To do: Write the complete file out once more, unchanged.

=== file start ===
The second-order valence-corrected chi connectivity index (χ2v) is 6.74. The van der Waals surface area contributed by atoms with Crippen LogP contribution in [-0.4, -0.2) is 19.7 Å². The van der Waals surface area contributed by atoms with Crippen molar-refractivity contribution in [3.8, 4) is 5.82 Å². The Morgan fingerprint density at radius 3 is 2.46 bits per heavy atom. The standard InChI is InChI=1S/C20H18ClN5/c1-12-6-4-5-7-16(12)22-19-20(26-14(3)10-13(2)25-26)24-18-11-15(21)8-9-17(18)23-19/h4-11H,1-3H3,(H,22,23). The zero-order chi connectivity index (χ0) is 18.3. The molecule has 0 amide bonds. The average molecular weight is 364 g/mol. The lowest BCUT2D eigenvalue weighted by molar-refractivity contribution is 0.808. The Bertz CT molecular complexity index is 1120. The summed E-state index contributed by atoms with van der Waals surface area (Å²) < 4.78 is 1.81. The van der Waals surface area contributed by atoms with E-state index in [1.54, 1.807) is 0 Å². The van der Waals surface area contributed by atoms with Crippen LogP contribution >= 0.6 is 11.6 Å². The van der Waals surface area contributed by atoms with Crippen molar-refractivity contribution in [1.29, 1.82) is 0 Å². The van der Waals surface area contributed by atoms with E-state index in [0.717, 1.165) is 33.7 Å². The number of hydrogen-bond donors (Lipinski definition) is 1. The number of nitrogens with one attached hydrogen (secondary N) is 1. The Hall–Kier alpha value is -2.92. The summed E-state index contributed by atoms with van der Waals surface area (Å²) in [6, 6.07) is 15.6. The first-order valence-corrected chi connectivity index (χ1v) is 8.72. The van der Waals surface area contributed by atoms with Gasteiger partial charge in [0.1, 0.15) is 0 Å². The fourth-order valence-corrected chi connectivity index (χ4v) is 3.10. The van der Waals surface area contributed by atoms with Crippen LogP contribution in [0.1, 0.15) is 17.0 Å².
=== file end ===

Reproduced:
The second-order valence-corrected chi connectivity index (χ2v) is 6.74. The van der Waals surface area contributed by atoms with Crippen LogP contribution in [-0.4, -0.2) is 19.7 Å². The van der Waals surface area contributed by atoms with Crippen molar-refractivity contribution in [3.8, 4) is 5.82 Å². The Morgan fingerprint density at radius 3 is 2.46 bits per heavy atom. The standard InChI is InChI=1S/C20H18ClN5/c1-12-6-4-5-7-16(12)22-19-20(26-14(3)10-13(2)25-26)24-18-11-15(21)8-9-17(18)23-19/h4-11H,1-3H3,(H,22,23). The zero-order chi connectivity index (χ0) is 18.3. The molecule has 0 amide bonds. The average molecular weight is 364 g/mol. The lowest BCUT2D eigenvalue weighted by molar-refractivity contribution is 0.808. The Bertz CT molecular complexity index is 1120. The summed E-state index contributed by atoms with van der Waals surface area (Å²) < 4.78 is 1.81. The van der Waals surface area contributed by atoms with E-state index in [1.54, 1.807) is 0 Å². The van der Waals surface area contributed by atoms with Crippen LogP contribution >= 0.6 is 11.6 Å². The van der Waals surface area contributed by atoms with Crippen molar-refractivity contribution in [1.29, 1.82) is 0 Å². The van der Waals surface area contributed by atoms with E-state index in [0.717, 1.165) is 33.7 Å². The number of hydrogen-bond donors (Lipinski definition) is 1. The number of nitrogens with one attached hydrogen (secondary N) is 1. The Hall–Kier alpha value is -2.92. The summed E-state index contributed by atoms with van der Waals surface area (Å²) in [6, 6.07) is 15.6. The first-order valence-corrected chi connectivity index (χ1v) is 8.72. The van der Waals surface area contributed by atoms with Gasteiger partial charge in [0.1, 0.15) is 0 Å². The fourth-order valence-corrected chi connectivity index (χ4v) is 3.10. The van der Waals surface area contributed by atoms with Crippen LogP contribution in [0.1, 0.15) is 17.0 Å².